A. SITUATION ANALYSIS
Description of the disaster
On 1 September 2019, Hurricane Dorian hit Northern Bahamas with winds of up to 185 mph (298 km/h) reaching Category 5 on the Saffir-Simpson scale and equalling the highest ever recorded at landfall. The storm battered Abaco Island and Grand Bahama for almost two days in what has been described as a stationary hurricane.
The Bahamas is comprised of 700 islands distributed over 100,000 square miles of ocean. Hurricane Dorian significantly impacted the north-western Bahamas islands of Abaco and Grand Bahama and the surrounding Cays. Hurricane Dorian made several historical records as the strongest Atlantic hurricane documented to directly impact a land mass since records began, tying it with the Labour Day Hurricane of 1935. Hurricane Dorian affected the north-western Bahamas islands for an approximate total of 68 hours, with the southern eyewall planted over Grand Bahama for about 30 hours.
On 2 September, the Ministry of Foreign Affairs of The Bahamas issued a broad list of needed disaster relief items (including, among other, tents, cots, hygiene kits, potable/purified water, water bladders and containers, first aid items, chain saws, plastic tarpaulins, debris removal tools, blankets). The Ministry of Finance also issued a Declaration of Exigency which grants, for a period of 30 to 90 days, tax exemptions on the importation of disaster relief items, including medicine and medical supplies, building materials, tents, cots, bedding materials and mosquito nettings, electrical fixtures and materials, plumbing fixtures and materials, household furniture, furnishing and appliances, electrical generators, bottled water, clothing, food for personal consumption and personal hygiene products.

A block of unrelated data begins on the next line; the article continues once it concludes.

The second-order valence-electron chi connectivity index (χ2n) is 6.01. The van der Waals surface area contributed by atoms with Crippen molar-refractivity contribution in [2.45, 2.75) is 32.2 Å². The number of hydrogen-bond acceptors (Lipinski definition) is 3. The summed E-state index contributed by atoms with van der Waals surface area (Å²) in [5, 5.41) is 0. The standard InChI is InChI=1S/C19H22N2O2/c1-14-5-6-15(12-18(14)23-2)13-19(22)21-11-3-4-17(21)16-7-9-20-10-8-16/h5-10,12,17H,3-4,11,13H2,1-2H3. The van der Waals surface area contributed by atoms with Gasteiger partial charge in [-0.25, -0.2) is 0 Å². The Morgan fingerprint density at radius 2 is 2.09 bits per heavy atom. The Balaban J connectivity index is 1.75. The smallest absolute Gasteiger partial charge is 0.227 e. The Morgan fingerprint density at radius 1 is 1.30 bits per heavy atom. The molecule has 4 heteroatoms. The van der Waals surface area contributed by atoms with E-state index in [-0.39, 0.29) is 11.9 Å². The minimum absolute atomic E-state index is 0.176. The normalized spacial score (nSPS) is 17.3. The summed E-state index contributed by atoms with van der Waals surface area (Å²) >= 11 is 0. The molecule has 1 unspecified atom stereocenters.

Abaco Islands are the most severely affected. Initial assessments of Abaco found widespread destruction, with thousands of houses levelled, telecommunications towers down, and water wells and roads damaged. As of 25 of September 2019, the estimated population access to piped water from the Government of Bahamas National Emergency Management Agency (NEMA) is at 75% in Grand Bahama and at 10 % in the Abaco Islands, and there is still limited access to electricity and sanitation2 . Satellite data suggests that in Central Abaco, destroyed buildings are concentrated in the area surrounding Marsh Harbour. In this area, the most ravaged are particularly The Pea and The Mudd, which are mainly inhabited by groups in situation of vulnerability, as well as the area of Scotland Cay.
In Grand Bahama, the central and eastern parts are the most impacted, with several homes damaged between Freeport and Deep-Water Cay. Satellite data suggests that 76-100 % of buildings analysed near High Rock (central Grand Bahama) and McLean’s Town and Deep-Water Cay (eastern Grand Bahama) were destroyed. Oil tanks also were damaged.
According to the Department of Social Services (DOSS), there are 1,566 sheltered people in 9 shelters in New Providence and 52 in 2 shelters in Grand Bahama . Some evacuees sought shelter with relatives and friends across The Bahamas. According to the DOSS, 876 people were found of the 1,300 people missing and there are 3,481 evacuees registered. The death count has increased to 61 as of 5 October 2019.
The population affected by the disaster includes Bahamian citizens from Grand Bahamas and Abaco and a large number of people of Haitian descent residing in Bahamas. While some of this segment of the displaced population are regularised and reside under work permits, many are present in Bahamas without immigration status, have missing documentation or could be stateless , making them particularly vulnerable in the aftermath of the Hurricane.
Moreover, a new tropical depression during the Hurricane Season could pose another threat to the islands of the Bahamas that were hit hard by Hurricane Dorian.